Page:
23. 23. Types of Ecotours <ul><li>NATURE (22 respondents) </li></ul><ul><ul><li>81.2% Asia Pacific / 18.2% North America </li></ul></ul><ul><ul><li>Wildlife (5), Nature (4), Natural history (3), Jungles / Rainforests (2), Science-based nature tours (2), Fossil expeditions, National Park's, Nature reserves, Orangutans, Ornithology, Village wildlife conservation, Zoos </li></ul></ul><ul><li>CULTURE (14 respondents) </li></ul><ul><ul><li>57.1% Asia Pacific / 42.9% North America based </li></ul></ul><ul><ul><li>Culture (6), Agriculture, Anthropology, Countryside tours, Culture exchanges, Ethnic area lodge, Food, Local guides, Sustainable technology </li></ul></ul><ul><li>ADVENTURE (4 respondents) </li></ul><ul><ul><li>0% Asia Pacific / 100% North America based </li></ul></ul><ul><ul><li>Soft adventure (2), Adventure, Hard adventure, Outdoor adventure </li></ul></ul><ul><ul><ul><ul><ul><li>N = 31 respondents </li></ul></ul></ul></ul></ul>
    24. 24. Ecotour Activities <ul><li>PHYSICAL-LAND (15 respondents) </li></ul><ul><ul><li>60% - Asia Pacific / 40% - North America based companies </li></ul></ul><ul><ul><li>Trekking (7), Walking (3), Cycling/Mountain Biking (2), Backpacking, Bush Walking, Day hiking, Physical activity </li></ul></ul><ul><li>PHYSICAL-WATER (6 respondents) </li></ul><ul><ul><li>50% Asia Pacific / 50% North America based </li></ul></ul><ul><ul><li>Boat rides, Diving, Rafting, Sailing, Sea Kayaking, Whitewater </li></ul></ul><ul><li>EDUCATION / OTHER (11 respondents) </li></ul><ul><ul><li>42.9% Asia Pacific / 57.1% North America based </li></ul></ul><ul><ul><li>Educational (3), Guest scholar/teachers/experts (3), Animal riding safaris (2), Bird watching (2), Local educational programs, Photo-taking safaris, Study tours </li></ul></ul><ul><ul><ul><ul><li>N = 31 respondents </li></ul></ul></ul></ul>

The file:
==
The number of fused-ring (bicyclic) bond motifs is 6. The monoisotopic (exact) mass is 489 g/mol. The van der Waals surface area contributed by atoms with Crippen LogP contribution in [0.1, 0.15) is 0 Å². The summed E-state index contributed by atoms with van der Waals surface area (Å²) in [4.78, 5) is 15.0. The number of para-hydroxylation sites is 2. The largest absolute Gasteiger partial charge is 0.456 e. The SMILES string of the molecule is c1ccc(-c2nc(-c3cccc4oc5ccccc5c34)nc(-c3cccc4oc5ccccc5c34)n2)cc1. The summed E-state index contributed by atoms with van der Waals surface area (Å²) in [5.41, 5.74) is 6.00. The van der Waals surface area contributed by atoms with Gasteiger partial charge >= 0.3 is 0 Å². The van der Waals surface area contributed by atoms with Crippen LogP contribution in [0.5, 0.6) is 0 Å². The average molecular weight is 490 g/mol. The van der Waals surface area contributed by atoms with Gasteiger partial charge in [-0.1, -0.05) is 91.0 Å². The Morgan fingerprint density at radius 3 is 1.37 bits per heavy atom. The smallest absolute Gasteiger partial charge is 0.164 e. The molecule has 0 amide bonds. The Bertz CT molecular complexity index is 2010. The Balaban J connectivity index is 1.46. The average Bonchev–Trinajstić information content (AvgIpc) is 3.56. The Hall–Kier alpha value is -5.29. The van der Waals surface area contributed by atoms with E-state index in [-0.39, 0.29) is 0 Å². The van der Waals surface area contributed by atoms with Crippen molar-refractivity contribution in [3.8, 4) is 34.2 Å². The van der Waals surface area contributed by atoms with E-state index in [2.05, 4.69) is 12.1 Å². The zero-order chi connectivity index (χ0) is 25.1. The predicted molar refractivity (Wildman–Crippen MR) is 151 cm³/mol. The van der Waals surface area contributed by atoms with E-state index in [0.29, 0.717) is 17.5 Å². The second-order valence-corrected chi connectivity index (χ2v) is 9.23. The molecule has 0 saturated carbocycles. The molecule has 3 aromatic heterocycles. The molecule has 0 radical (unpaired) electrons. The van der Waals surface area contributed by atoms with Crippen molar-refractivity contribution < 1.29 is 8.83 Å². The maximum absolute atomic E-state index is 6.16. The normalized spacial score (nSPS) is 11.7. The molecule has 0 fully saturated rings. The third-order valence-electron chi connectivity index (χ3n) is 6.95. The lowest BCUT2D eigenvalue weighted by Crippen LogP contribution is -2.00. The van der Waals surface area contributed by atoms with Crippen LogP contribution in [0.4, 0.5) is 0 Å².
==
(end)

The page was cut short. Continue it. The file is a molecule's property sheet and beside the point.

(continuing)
25. 25. Ecotourism Management Policies <ul><li>Use guides native to visited area * 31 77.5% </li></ul><ul><li>Have an education program for local guides 26 65.0% </li></ul><ul><li>Provide a pre-arrival information packet 24 60.0% </li></ul><ul><li>Providing a % of tour profits to local org.s 19 47.5% </li></ul><ul><li>Participate in local cleanup programs 17 42.5% </li></ul><ul><li>Pack-it-out requirements 15 37.5% </li></ul><ul><li>Other activities to support sustainable dev. ** 16 40.0% </li></ul><ul><li>N = 40 respondents </li></ul><ul><li>* 67% use local guides exclusively </li></ul><ul><li>** Other Activities: </li></ul><ul><ul><li>&quot;Donations:&quot; Generous donations to local charities; Funds for conservation & research (2); Land purchases for conservation; Sponsor Village Folk Theatre; Support clinic, school and religious organizations; Support local environmental groups </li></ul></ul><ul><ul><li>&quot;Education:&quot; Environmental education kits; Quality environmental education; Scholarships; Post-trip mailings; Teach adult education class in ecotourism; Up to 70 pages long pre-arrival packets; Support village libraries; Environmental reading library </li></ul></ul><ul><ul><li>&quot;Services:&quot; Provide medical services; Lobby government to protect rainforest; Tree planting (2); Peer exchanges; Support orphanages </li></ul></ul><ul><ul><li>&quot;Economic Development:&quot; Use of all reusable materials; Support ecovillages; Encourage eco-purchases; Support local handicrafts; Invest in eco-lodges; Support indigenous tourism projects </li></ul></ul>